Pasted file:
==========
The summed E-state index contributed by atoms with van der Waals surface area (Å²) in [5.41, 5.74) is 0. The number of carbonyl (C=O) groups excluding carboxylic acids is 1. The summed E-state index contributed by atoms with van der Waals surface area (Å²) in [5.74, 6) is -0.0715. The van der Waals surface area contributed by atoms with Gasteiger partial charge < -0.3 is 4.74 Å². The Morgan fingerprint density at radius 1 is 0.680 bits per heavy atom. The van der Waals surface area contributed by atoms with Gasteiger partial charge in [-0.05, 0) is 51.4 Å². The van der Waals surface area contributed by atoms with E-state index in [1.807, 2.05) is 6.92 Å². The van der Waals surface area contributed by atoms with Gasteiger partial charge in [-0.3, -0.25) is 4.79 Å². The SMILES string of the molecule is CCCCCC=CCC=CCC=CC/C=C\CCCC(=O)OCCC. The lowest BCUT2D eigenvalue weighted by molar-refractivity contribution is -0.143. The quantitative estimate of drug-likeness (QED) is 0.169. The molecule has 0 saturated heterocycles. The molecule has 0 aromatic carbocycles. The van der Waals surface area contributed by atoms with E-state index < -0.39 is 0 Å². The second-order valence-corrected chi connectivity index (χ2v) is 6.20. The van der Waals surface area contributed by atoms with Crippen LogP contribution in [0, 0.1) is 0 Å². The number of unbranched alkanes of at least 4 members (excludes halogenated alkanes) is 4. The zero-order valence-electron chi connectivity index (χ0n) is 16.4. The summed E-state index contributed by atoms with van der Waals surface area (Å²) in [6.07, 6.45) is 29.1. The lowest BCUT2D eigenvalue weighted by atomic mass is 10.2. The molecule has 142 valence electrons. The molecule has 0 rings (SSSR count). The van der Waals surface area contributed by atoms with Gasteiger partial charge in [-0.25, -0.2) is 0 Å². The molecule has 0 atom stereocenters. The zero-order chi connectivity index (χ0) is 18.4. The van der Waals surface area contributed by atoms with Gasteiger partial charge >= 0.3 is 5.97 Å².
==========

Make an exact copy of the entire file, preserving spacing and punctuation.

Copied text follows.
The summed E-state index contributed by atoms with van der Waals surface area (Å²) in [5.41, 5.74) is 0. The number of carbonyl (C=O) groups excluding carboxylic acids is 1. The summed E-state index contributed by atoms with van der Waals surface area (Å²) in [5.74, 6) is -0.0715. The van der Waals surface area contributed by atoms with Gasteiger partial charge < -0.3 is 4.74 Å². The Morgan fingerprint density at radius 1 is 0.680 bits per heavy atom. The van der Waals surface area contributed by atoms with Gasteiger partial charge in [-0.05, 0) is 51.4 Å². The van der Waals surface area contributed by atoms with E-state index in [1.807, 2.05) is 6.92 Å². The van der Waals surface area contributed by atoms with Gasteiger partial charge in [-0.3, -0.25) is 4.79 Å². The SMILES string of the molecule is CCCCCC=CCC=CCC=CC/C=C\CCCC(=O)OCCC. The lowest BCUT2D eigenvalue weighted by molar-refractivity contribution is -0.143. The quantitative estimate of drug-likeness (QED) is 0.169. The molecule has 0 saturated heterocycles. The molecule has 0 aromatic carbocycles. The van der Waals surface area contributed by atoms with E-state index < -0.39 is 0 Å². The second-order valence-corrected chi connectivity index (χ2v) is 6.20. The van der Waals surface area contributed by atoms with Crippen LogP contribution in [0, 0.1) is 0 Å². The number of unbranched alkanes of at least 4 members (excludes halogenated alkanes) is 4. The zero-order valence-electron chi connectivity index (χ0n) is 16.4. The summed E-state index contributed by atoms with van der Waals surface area (Å²) in [6.07, 6.45) is 29.1. The lowest BCUT2D eigenvalue weighted by atomic mass is 10.2. The molecule has 142 valence electrons. The molecule has 0 rings (SSSR count). The van der Waals surface area contributed by atoms with Gasteiger partial charge in [-0.25, -0.2) is 0 Å². The molecule has 0 atom stereocenters. The zero-order chi connectivity index (χ0) is 18.4. The van der Waals surface area contributed by atoms with Gasteiger partial charge >= 0.3 is 5.97 Å².